Preview: 2014 Ford Transit Connect Van car previews ford
Preview: 2014 Ford Transit Connect Van car previews ford
2014 Ford Transit Connect Van. Click image to enlarge

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Review and photos by Mike Schlee

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2014 Ford Transit Connect Van

In 2009, North America finally received the compact Ford Transit Connect cargo van. At that time, many factors came into play to bring this little darling of the European commercial industry to our shores. The recession, rising fuel prices, budget-conscious businesses and the success of the direct-from-Europe full-size Sprinter van all helped convince Ford it was time to sell this high-roof hauler to Canadians and Americans.

Even though this was a mere three and half years ago, it is time for a refresh. The Transit Connect actually dates back to 2002 and was based on the 2000 Focus platform. So, for 2014 an all-new second generation Transit Connect is ready to report for duty. Once again, it will be based on Ford’s C-segment platform that currently underpins the new Focus, new Escape and recently introduced C-Max; it also shares more than a few styling cues with these siblings.

Unlike the old one-size-fits-all Transit Connect, the new vehicle will be available in two wheelbase lengths with two engine choices. The shorter model measures in with a 2,662-mm wheelbase and is 4,417 mm long. This will be the basis for a cargo van and five-passenger wagon. The longer Transit Connect will measure in with a 3,063-mm wheelbase and a 4,818 mm overall length. It will be the basis of a cargo van, seven-passenger wagon, and taxi version of the small truck.

One obvious feature missing on the new Transit Connect is the high roof of the old model. The roof has been dropped by 127 mm for two reasons. One was due to customers complaining it wouldn’t fit in garages or low-height restricted areas. The other reason for the height reduction is that taxi companies couldn’t put their signage on the roof of the Transit Connect taxis as it further limited access to height-restricted areas and people couldn’t even see the signs. Curiously, the new shorter wheelbase vehicle is actually 15 mm taller than its long-wheelbase counterpart.

Preview: 2014 Ford Transit Connect Van car previews ford Preview: 2014 Ford Transit Connect Van car previews ford
2014 Ford Transit Connect Van. Click image to enlarge

Despite this drop in roof height, Ford has kept the overall cargo capacity virtually the same by stretching the length of the Transit Connect. Long wheelbase trucks can hold 3,681 L of cargo compared to the previous Transit Connect that held 3,670 L of gear; short wheelbase versions can hold 2,832 L. Taxi prepared editions will remove the third row of the Transit Connect Wagon, and then move the second row back to allow better ingress and egress for passengers as well as the installation of a partition for the driver.

Preview: 2014 Ford Transit Connect Van car previews ford
2014 Ford Transit Connect Van. Click image to enlarge

Being that this is a commercial vehicle, Ford paid close attention to the details when designing the truck. The headlights are mounted high and recessed and the hood is kept short. These subtle design touches will please fleet owners as low speed impacts, like bumping into a loading dock, will be less costly due to the important (read: expensive) bits of the truck remaining untouched. There are also large, unpainted plastic moldings that serve a similar purpose on the sides of the compact van.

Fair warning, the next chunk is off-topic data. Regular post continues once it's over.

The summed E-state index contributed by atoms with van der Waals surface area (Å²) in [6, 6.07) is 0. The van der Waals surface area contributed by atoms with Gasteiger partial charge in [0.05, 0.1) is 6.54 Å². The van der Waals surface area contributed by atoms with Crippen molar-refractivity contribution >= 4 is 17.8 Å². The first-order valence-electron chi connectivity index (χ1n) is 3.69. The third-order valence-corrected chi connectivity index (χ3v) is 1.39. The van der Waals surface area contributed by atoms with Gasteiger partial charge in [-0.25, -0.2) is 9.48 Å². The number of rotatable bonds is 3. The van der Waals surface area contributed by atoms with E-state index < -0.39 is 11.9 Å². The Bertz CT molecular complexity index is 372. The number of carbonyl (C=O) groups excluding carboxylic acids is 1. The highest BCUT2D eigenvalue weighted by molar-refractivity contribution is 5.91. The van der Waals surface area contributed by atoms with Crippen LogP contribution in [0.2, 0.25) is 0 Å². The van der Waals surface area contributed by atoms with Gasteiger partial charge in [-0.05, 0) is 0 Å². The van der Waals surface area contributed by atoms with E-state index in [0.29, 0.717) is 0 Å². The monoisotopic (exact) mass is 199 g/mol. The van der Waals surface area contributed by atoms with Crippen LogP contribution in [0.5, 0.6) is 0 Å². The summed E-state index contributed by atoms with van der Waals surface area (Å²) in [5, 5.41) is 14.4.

To remain competitive against a growing list of competitors, the 2014 Transit Connect will be available with optional equipment not found on the older model. Inside, buyers can opt for MyFord Touch, an electronic windshield defroster called ‘Quick Clear’, Ford’s MyKey system and Crew Chief. The latter is a system that allows fleet operators to track their trucks in real time. There will also be a choice in wheels between 215/55R16 tires or 215/50R17 tires, and like the old model, cargo versions can be configured to seat two or five people.

Preview: 2014 Ford Transit Connect Van car previews ford
2014 Ford Transit Connect Van. Click image to enlarge

But the biggest change for the new Transit Connect will come under the hood. Gone is the old anemic 2.0L engine that sent power through a four-speed automatic. Replacing this combination is a choice of two engines, a 2.5L inline-four-cylinder and a 1.6L turbocharged Ecoboost inline-four, both paired up to a six-speed automatic transmission. There is no official word on power ratings at this time, but Ford assures us both will make more power than the outgoing powertrain. There is also the potential for one of the small diesel engines found in other markets to eventually make its way to North America, but as of now there are no definite plans.

The Transit Connect will remain exclusively front-wheel drive, but now has an official tow rating in North America. When equipped with the 2.5L engine, it will be able to tow 907 kg (2,000 lb.), while the 1.6L Ecoboost model can handle up to of 862 kg (1,900 lb.). All Transit Connects will be built in Valencia, Spain and should begin to appear at a showroom near you in the late fall of 2013.

Ford has done a good job of listening to its customers and reworking the new Transit Connect from the ground up with features they want. Not only that, but by offering engine, wheelbase, and passenger configuration choices, the new Transit Connect should build on the success of the old model.




About Mike

Mike Schlee is the Social Editor at Autos.ca and autoTRADER.ca. He began his professional automotive writing career in 2011 and has always had a passion for all things automotive, working in the industry since 2000.